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Bronchiolitis Symptoms And Treatment In Babies

By Dr. Arvind Shenoi
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Bronchiolitis is a common chest infection in babies and infants. It usually occurs in babies under 6 months, but sometimes goes up to 12 months of age.

It is caused by a virus which predominantly causes inflammation of the small air pipes (bronchioles) in a baby's lungs is called bronchiolitis. This is often confused with bronchitis (which is inflammation of the larger air pipes called bronchus), a condition more common in adults. This causes your child to have more difficulty with breathing.

Bronchiolitis is often caused by viruses of which Respiratory Syncytial Virus (RSV) is the commonest. These illnesses is often caused by the virus being spread through cough or sneeze droplets of close family members - often an older sibling.

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Signs & Symptoms

It begins as a common cold. After a day or so, your baby gets cough, and the breathing becomes fast and sounds wheezy. This fast, wheezy breathing can make it difficult for your baby to eat or drink. Some children may need to be admitted to hospital for a day or two because of these problems.

The initial symptoms your child may have are the same as a common cold. These symptoms last for 1-2 days:

• Runny nose

• Mild cough

• Stuffiness

They are followed by an increase in problems related to breathing, such as:

• Fast breathing

• Poor feeding

• Noisy breathing (wheezing)

• Drawing in of the chest with each breath

• Fever (generally mild)

Babies with bronchiolitis are usually worst on the 2nd or 3rd day and are often sick for 7-10 days. But their cough may continue for 2-4 weeks.

Treatment

• Medicines do not usually help babies with bronchiolitis. Antibiotics are not given because bronchiolitis is caused by a virus and antibiotics don't cure viruses.

• Babies need to rest, and to take small amounts of fluid more often, so they don't get too tired when feeding - frequent breastfeeds or smaller amounts of water more often. If children do not get enough drinks they might end up getting dehydrated.

• You can give paracetamol if your child is irritable.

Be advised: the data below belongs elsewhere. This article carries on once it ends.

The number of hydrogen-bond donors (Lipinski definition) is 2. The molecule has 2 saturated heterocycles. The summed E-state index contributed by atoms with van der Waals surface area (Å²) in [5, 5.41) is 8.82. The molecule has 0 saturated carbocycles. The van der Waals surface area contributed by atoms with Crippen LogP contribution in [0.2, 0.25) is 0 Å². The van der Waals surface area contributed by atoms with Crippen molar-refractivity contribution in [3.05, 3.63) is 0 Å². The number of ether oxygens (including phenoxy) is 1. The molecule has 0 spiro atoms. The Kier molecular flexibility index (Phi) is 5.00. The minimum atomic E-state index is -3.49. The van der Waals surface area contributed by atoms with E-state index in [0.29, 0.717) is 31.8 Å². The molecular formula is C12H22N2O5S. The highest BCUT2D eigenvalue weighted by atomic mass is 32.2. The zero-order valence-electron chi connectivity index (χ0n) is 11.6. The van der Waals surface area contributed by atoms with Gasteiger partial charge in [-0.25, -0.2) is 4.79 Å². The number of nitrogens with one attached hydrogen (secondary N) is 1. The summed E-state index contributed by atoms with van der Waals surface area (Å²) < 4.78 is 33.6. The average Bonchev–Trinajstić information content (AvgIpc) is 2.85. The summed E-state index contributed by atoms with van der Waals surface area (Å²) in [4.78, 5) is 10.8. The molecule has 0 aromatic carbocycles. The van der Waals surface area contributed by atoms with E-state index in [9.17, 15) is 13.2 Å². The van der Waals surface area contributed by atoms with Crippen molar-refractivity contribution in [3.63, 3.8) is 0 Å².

• If your baby is distressed and having trouble feeding, they may need to be admitted to hospital.

• Give them some extra oxygen.

• Give them extra fluids through a drip into a vein (intravenous/IV therapy).

Care At Home

• Encourage rest

• Give shorter breastfeeds or water more often. This way your child

does not get too tired while feeding

• Avoid contact with other babies for the first few days, as bronchiolitis is an

infectious disease

• Ensure a smoke free environment. Always try not to smoke in the house or around your baby. This is especially important around babies with any respiratory illness.

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Follow-up

Reach The Nearest Doctor Or Hospital If Your Baby:

• Has difficulty breathing (very fast or not regular breaths)

• Cannot feed normally because of coughing or wheezing

• Is changing colour in the face when they cough

• Turns blue or has skin that is pale and sweaty

Take A Doctor's Appointment If:

• They have a cough that is getting worse

• They have less than half of their normal feeds or are refusing to have food or drinks

• They seem very tired or are more sleepy than usual

Points To Remember

• Babies need to rest and take fluids more often

• Bronchiolitis is an infectious disease in the first few days of illness

• It is more common in babies that are below six months

• Babies are usually sick for 3-5 days, and then recover over the next 7-10

days. The cough may continue for 2-4 weeks

• Smoking in the house increases the chance of babies having bronchiolitis

and worsening it

Arvind ShenoiNeonatology
MBBS, MD (Paed), DM (Neonatology), Fellowship in Neonatal Intensive Care (Australia)
Arvind Shenoi